Rudolf Buchbinder performs a wide range of music from J.S. Bach to present-day works, but one composer towers above all the rest. “There is no question that Beethoven is at the center of not only my repertoire but perhaps also my life,” he said. “This person has fascinated me from the beginning.”
Since 1982, the celebrated Viennese virtuoso has given nearly 60 performances worldwide of Beethoven’s complete 32 piano sonatas, which span the composer’s career and display his stylistic evolution and expressive depth. The cycle is the apex of the sonata literature and an extreme test for any soloist because of its expansive technical and interpretative challenges. He has recorded the set twice, first in 1979 and again in 2012.
Buchbinder will perform Beethoven’s Piano Sonata No. 21 in C Major, Op. 53 (Waldstein), as part of a June 9 recital under the auspices of the Symphony Center Presents Piano Series. In addition, he will be one of six pianists participating in the SCP Piano Series’ presentation of the 32 sonatas in 2019-20. The event is part of a celebration of the 250th anniversary of Beethoven’s birth, including CSO performances of all nine of the composer’s symphonies.
He will perform Piano Sonatas Nos. 1, 3, 20 and 23 (Appassionata) on Nov. 6 and then return Nov. 10 for Sonatas No. 5, 6, 7 and 18. (In between, he makes a quick jaunt to New York for a Nov. 9 concert in Carnegie Hall with conductor Mariss Jansons and Germany’s Symphonieorchester des Bayerischen Rundfunks.) “I love Chicago, I love the concert hall, and I’m looking forward to doing this,” he said.
In 2014, Buchbinder published a book in German (it has yet to be translated into English) titled My Beethoven: Life With the Master, which offers some of his thoughts on the composer and his music gleaned from decades of study and performance. He believes that Beethoven is one of the most romantic composers in history. As proof, he points to the composer’s habit of writing a tempo, a marking that means a return to the main tempo, after sections that marked espressivo (with feeling). Such an indication appears twice in the Piano Sonata No. 30. “No other composer writes this,” he said. Buchbinder believes such an indication means the composer expects the performer to choose some other tempo for those passages. “So he leaves the freedom to the interpreter,” he said.
Over the years, his approach to Beethoven has grown looser and less rigid. “When you are young, you are very — how do you say? — not narrow-minded but not flexible. You’re very clear, and the older I have become, the more free I am.” He remembers listening as a student to performances of the Bach Cello Suites by Pablo Casals and being shocked by the degree of rubato or expressive freedom that the celebrated cellist brought to his playing. “But today I think this is absolutely right,” he said.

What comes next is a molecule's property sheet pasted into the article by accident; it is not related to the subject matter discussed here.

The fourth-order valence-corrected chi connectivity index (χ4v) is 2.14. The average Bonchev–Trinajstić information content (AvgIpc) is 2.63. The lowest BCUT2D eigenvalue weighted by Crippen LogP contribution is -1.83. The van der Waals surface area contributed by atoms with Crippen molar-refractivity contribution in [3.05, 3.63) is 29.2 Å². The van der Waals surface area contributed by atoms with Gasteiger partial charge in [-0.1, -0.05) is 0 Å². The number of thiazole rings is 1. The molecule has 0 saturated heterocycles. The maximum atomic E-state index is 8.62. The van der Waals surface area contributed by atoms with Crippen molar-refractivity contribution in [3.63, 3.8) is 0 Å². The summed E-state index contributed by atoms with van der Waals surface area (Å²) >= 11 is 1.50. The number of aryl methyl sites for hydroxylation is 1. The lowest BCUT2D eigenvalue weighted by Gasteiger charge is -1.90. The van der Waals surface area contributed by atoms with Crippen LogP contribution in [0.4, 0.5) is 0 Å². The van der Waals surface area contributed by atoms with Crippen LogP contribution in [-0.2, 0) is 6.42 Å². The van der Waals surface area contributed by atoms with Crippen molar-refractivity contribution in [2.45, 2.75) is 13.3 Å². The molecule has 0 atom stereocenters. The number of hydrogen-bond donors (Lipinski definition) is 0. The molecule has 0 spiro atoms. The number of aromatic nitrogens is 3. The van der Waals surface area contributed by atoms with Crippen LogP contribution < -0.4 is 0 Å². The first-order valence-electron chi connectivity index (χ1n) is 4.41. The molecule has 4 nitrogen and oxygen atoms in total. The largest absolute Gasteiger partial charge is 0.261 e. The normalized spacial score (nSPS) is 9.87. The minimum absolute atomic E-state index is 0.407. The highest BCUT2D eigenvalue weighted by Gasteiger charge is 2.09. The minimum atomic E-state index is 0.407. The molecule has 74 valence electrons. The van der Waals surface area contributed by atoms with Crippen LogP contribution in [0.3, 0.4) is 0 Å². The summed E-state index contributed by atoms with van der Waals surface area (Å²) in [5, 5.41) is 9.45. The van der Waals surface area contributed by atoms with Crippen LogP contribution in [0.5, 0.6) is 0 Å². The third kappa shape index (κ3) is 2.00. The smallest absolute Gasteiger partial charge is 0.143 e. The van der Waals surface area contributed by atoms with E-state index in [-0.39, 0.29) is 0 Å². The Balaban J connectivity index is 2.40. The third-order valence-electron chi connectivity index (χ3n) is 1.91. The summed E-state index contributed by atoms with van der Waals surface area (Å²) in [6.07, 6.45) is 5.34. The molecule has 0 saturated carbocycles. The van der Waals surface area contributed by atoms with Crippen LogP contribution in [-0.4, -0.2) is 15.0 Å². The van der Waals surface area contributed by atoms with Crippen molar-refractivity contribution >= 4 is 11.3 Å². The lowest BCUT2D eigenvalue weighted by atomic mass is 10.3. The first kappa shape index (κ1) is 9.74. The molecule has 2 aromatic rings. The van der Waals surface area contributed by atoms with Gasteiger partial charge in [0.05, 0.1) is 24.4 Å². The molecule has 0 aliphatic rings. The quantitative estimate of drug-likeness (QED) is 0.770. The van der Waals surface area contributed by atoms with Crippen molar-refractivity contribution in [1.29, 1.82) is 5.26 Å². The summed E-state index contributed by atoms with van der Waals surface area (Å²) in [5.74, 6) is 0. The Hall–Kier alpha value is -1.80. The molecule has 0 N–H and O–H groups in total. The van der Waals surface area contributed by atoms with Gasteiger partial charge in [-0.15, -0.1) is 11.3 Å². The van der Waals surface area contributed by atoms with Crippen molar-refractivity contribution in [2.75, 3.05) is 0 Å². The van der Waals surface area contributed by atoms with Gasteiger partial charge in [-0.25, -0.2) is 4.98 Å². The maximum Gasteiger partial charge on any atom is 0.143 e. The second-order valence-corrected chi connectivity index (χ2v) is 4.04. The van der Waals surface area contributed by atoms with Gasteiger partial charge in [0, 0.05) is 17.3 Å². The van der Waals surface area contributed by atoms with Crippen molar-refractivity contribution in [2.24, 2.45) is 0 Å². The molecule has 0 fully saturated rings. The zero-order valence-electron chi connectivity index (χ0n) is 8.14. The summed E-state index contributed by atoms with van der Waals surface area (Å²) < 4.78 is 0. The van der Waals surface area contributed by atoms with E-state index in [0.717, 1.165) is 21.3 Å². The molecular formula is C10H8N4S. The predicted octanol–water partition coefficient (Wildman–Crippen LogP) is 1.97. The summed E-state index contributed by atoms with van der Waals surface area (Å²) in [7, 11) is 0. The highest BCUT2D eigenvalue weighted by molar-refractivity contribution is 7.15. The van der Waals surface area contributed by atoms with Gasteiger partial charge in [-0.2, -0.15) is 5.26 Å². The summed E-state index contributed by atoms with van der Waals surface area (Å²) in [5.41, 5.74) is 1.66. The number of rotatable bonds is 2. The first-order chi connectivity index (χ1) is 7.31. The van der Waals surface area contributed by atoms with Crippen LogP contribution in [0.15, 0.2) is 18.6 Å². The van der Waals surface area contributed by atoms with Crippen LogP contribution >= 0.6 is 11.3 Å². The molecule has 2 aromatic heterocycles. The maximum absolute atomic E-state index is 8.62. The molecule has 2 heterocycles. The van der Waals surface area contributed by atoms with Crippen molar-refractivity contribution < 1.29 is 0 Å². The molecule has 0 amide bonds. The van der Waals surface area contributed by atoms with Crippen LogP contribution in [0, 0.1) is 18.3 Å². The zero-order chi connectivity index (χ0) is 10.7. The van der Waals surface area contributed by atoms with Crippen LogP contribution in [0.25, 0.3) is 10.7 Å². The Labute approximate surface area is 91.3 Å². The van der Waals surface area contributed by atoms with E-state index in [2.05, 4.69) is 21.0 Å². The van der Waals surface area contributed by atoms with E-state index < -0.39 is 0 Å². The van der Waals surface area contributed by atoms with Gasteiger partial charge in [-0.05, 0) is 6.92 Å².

One of Buchbinder’s favorite little books is On the Proper Performance of All Beethoven’s Works for Piano, which one of Beethoven’s students, Carl Czerny, published in 1846. In it, Czerny, a respected pianist and composer in his own right, offers descriptions of each his mentor’s works for keyboard and its movements. In describing one of Beethoven’s performances of the the Piano Sonata No. 27, Czerny notes that the composer changed tempos seven or eight times in one movement. “[But] everybody is afraid to do this today, to change the tempo in a movement,” Buchbinder said.
As a further aid to his extensive research on Beethoven, Buchbinder has collected 39 complete editions of the composer’s sonatas. “You won’t believe it, but my favorite edition is by Franz Liszt,” he said. “He admired Beethoven, and he made editions not only for the sonatas but for the string quartets, the piano trios, for everything. We know that Franz Liszt was not such a bad pianist, but you don’t find one [added] fingering in his editions. Only the original by Beethoven.” Too many later editions have included what he called “stupid fingerings” that have little to do with Beethoven’s original intentions.
Add it all up, and few artists today have a closer relationship with Beethoven and his music than Buchbinder. But that doesn’t stop the pianist from dreaming of traveling back in time and sitting invisibly for 24 hours in a room with the composer he reveres so much — “just watching and listening to him.”
The appearance of Rudolf Buchbinder is generously supported by the JS Charitable Trust.